Explaining your reason for leaving
It’s something that comes up in almost every interview and definitely in interviews with recruitment agents – why did you leave your previous position. In fact, they usually ask why you leave each position. In a sense, they’d like to know if you had a good relationship with your previous employer and if you left under the same good bond. This is purely to try and predict what you are going to do if they hire you.
Every position has one
If you haven’t written every reason for leaving each position on your CV, you’re going to be asked why you left, and you’d best know exactly what to say. Some CVs have a reason for leaving on every role, while others do not even state why they are interested in leaving their current position. I do not believe you must write one for your jobs dating back more than five years, but for more recent positions it is quite a key bit of information, which, if written on your CV, often doesn’t require questioning about in interviews, saving you precious time.
How to write about tough exits
If you did leave on bad terms somehow, it’s best to be open about it. In my life, I’ve seen two occasions when leaving was not amicable, and both were that the psychological contract between employer and employee was broken. I had been hired for the wrong role – thinking from the words of the employer that the vacancy was something it wasn’t. Both positions lasted less than three months, since I expressed myself as soon as I found out the truth, although one of them was a contract role ending anyway.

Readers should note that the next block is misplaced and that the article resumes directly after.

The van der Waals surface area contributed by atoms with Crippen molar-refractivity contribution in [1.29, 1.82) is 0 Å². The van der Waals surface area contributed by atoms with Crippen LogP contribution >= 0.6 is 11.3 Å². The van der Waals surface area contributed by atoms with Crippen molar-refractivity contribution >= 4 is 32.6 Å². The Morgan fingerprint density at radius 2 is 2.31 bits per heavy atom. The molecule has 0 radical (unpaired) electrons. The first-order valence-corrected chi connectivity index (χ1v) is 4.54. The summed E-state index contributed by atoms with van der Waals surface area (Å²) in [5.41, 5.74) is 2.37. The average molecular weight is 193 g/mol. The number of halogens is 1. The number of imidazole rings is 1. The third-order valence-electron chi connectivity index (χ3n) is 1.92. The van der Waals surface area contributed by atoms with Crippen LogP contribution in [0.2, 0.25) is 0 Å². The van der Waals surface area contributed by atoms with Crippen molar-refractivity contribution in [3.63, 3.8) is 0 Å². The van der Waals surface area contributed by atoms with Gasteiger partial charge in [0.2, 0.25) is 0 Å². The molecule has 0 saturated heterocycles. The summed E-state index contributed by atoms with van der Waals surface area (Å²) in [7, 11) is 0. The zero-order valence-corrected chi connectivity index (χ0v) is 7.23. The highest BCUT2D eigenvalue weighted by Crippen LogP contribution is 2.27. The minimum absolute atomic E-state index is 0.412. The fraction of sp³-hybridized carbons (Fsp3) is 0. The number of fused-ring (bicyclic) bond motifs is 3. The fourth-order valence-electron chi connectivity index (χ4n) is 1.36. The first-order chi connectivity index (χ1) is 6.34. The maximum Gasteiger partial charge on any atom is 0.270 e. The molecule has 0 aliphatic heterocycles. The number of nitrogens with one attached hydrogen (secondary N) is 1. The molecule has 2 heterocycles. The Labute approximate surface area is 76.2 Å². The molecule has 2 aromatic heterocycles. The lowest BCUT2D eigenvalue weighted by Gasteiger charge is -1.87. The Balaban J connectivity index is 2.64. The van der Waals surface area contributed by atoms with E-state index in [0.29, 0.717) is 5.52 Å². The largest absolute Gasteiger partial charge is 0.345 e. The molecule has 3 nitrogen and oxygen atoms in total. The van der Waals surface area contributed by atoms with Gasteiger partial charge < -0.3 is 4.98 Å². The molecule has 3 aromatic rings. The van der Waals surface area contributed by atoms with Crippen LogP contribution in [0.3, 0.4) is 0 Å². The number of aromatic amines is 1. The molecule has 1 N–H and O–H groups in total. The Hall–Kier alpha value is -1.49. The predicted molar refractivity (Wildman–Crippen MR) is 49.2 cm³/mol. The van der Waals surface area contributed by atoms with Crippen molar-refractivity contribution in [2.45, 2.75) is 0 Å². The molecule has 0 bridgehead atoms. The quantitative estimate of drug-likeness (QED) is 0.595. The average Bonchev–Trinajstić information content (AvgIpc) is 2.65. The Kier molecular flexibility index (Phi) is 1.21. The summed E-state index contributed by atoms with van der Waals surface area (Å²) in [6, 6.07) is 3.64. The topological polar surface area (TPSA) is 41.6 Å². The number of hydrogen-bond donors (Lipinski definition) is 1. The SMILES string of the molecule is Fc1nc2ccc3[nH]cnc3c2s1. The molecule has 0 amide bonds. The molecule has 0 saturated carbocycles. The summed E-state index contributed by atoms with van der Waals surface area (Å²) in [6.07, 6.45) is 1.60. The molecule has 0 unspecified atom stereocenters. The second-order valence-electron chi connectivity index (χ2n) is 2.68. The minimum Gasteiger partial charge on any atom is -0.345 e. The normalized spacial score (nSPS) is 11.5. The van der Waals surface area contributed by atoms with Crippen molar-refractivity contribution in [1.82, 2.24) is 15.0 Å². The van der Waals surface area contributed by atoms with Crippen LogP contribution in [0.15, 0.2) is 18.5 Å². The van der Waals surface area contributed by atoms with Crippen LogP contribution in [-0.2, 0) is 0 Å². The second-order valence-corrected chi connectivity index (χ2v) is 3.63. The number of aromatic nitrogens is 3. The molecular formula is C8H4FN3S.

The only way to write about these misunderstandings is to put your best foot forward, stating how the position changed after you joined and you were no longer interested to work there. However, if you were fired, there is no easy way out – you have clearly not managed your relationship with your employer in that case, and even if it was unfair, you do not want to mention it if you went to an arbitrator such as the CCMA on your CV. In such an event, you can only write something truthful – try to tone down the situation/cause to an extent.
So, if possible, make sure your résumé has a reason for leaving each position that you’ve held since the very beginning. It is something that the company will ask your references in any event, so it’s best to have your side of the story in case things went awry.